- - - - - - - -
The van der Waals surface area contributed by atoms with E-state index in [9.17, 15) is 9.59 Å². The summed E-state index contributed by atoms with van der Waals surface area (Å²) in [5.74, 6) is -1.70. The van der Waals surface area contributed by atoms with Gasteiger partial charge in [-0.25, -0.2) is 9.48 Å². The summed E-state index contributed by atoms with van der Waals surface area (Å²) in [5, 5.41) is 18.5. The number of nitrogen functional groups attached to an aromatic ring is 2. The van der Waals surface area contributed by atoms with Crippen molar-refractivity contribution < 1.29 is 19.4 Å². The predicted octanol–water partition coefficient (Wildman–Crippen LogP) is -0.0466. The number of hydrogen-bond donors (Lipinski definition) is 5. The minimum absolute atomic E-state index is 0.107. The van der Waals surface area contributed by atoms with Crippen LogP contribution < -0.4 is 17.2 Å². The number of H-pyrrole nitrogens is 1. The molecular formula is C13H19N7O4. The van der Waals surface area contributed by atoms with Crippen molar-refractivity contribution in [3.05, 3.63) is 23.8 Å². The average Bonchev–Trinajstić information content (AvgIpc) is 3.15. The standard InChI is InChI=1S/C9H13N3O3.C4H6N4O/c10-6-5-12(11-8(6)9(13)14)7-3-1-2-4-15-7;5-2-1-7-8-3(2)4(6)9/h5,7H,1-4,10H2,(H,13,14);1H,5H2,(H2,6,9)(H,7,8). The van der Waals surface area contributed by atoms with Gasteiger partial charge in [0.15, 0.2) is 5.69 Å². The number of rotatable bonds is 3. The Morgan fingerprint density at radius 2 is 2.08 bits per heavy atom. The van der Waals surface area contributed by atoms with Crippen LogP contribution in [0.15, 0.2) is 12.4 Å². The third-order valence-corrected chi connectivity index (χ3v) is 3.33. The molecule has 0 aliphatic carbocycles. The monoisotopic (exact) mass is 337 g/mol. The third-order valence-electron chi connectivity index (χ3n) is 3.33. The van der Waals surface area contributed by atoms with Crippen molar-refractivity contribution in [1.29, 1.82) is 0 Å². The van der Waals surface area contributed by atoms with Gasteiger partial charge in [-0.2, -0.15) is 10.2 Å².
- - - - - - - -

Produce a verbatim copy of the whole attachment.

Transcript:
The van der Waals surface area contributed by atoms with E-state index in [9.17, 15) is 9.59 Å². The summed E-state index contributed by atoms with van der Waals surface area (Å²) in [5.74, 6) is -1.70. The van der Waals surface area contributed by atoms with Gasteiger partial charge in [-0.25, -0.2) is 9.48 Å². The summed E-state index contributed by atoms with van der Waals surface area (Å²) in [5, 5.41) is 18.5. The number of nitrogen functional groups attached to an aromatic ring is 2. The van der Waals surface area contributed by atoms with Crippen molar-refractivity contribution < 1.29 is 19.4 Å². The predicted octanol–water partition coefficient (Wildman–Crippen LogP) is -0.0466. The number of hydrogen-bond donors (Lipinski definition) is 5. The minimum absolute atomic E-state index is 0.107. The van der Waals surface area contributed by atoms with Crippen LogP contribution < -0.4 is 17.2 Å². The number of H-pyrrole nitrogens is 1. The molecular formula is C13H19N7O4. The van der Waals surface area contributed by atoms with Crippen molar-refractivity contribution in [3.05, 3.63) is 23.8 Å². The average Bonchev–Trinajstić information content (AvgIpc) is 3.15. The standard InChI is InChI=1S/C9H13N3O3.C4H6N4O/c10-6-5-12(11-8(6)9(13)14)7-3-1-2-4-15-7;5-2-1-7-8-3(2)4(6)9/h5,7H,1-4,10H2,(H,13,14);1H,5H2,(H2,6,9)(H,7,8). The van der Waals surface area contributed by atoms with Gasteiger partial charge in [0.15, 0.2) is 5.69 Å². The number of rotatable bonds is 3. The Morgan fingerprint density at radius 2 is 2.08 bits per heavy atom. The van der Waals surface area contributed by atoms with Crippen LogP contribution in [0.15, 0.2) is 12.4 Å². The third-order valence-corrected chi connectivity index (χ3v) is 3.33. The molecule has 0 aliphatic carbocycles. The monoisotopic (exact) mass is 337 g/mol. The third-order valence-electron chi connectivity index (χ3n) is 3.33. The van der Waals surface area contributed by atoms with Crippen molar-refractivity contribution in [1.29, 1.82) is 0 Å². The van der Waals surface area contributed by atoms with Gasteiger partial charge in [-0.2, -0.15) is 10.2 Å².